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I haven’t totally made up my mind about this game – I’m loving the idea of it, a sort of supernatural L.A. Noire with a focus on detective work and a more point-and-click aesthetic instead of GTA-in-the-’40s. I miss point-and-click adventure games. I’m just not sure that the concept will play out as well in real life as it is in my mind, or that it’ll be worth a full $60. Might wait for a price drop.

It all, ultimately, comes back to walking around rooms, bending over stuff and having a closer look. Anyone who played L.A. Noire will be familiar with this crime-scene investigation stuff. Matthew Brunner, chief creative officer at developer Airtight Games said he had played L.A. Noire and enjoyed it, but wanted to avoid the frustration many players felt, wandering endlessly around, seeking out some new clue. “We made it much easier for the player to uncover the elements around them,” he said. “For the most part you can find and uncover the clues relatively easily, it’s more about figuring out what they mean and paying attention to their relevance.”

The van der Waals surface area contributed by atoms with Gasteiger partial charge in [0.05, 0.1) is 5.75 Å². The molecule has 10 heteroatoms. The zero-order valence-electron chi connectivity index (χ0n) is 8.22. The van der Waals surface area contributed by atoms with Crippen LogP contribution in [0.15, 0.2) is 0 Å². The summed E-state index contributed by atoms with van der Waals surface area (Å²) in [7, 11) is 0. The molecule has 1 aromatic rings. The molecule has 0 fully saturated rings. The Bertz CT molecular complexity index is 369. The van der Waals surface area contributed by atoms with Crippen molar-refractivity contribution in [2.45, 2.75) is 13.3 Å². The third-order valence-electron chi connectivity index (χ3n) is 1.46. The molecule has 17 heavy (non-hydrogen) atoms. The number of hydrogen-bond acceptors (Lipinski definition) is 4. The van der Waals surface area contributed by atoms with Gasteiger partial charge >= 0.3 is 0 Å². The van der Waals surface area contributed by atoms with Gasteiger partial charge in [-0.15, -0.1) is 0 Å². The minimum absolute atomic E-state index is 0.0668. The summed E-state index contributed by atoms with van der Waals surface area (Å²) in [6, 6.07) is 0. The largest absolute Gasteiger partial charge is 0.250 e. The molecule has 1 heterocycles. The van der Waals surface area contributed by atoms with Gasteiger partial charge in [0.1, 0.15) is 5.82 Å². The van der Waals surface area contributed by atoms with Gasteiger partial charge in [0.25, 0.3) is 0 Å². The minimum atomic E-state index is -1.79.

Dissent Unheard Of by Ashe Dryden at Model View Culture

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Dryden is specifically talking about the difficulty of speaking up against entrenched sexism in the coding/programming industry, but this kind of thing spreads throughout “geek” culture. It reminds me a LOT of stories coming out of various comics and games conventions over the past year or two, where women who complained about being harassed were shouted down in very similar ways to the ones Dryden outlines here.

Silencing is an extremely effective tool for creating fear through subtle controlling behavior. With such a dramatic imbalance between the marginalized and those with power, it’s also a pervasive one. These techniques often encourage others of all power levels to engage in policing, to help maintain the dominant class. It’s analogous to the popular kids in high school protecting each other to preserve the social order, the kids who hope they’ll one day be popular joining in, and those that don’t want to be singled out sacrificing each other to avoid being targeted.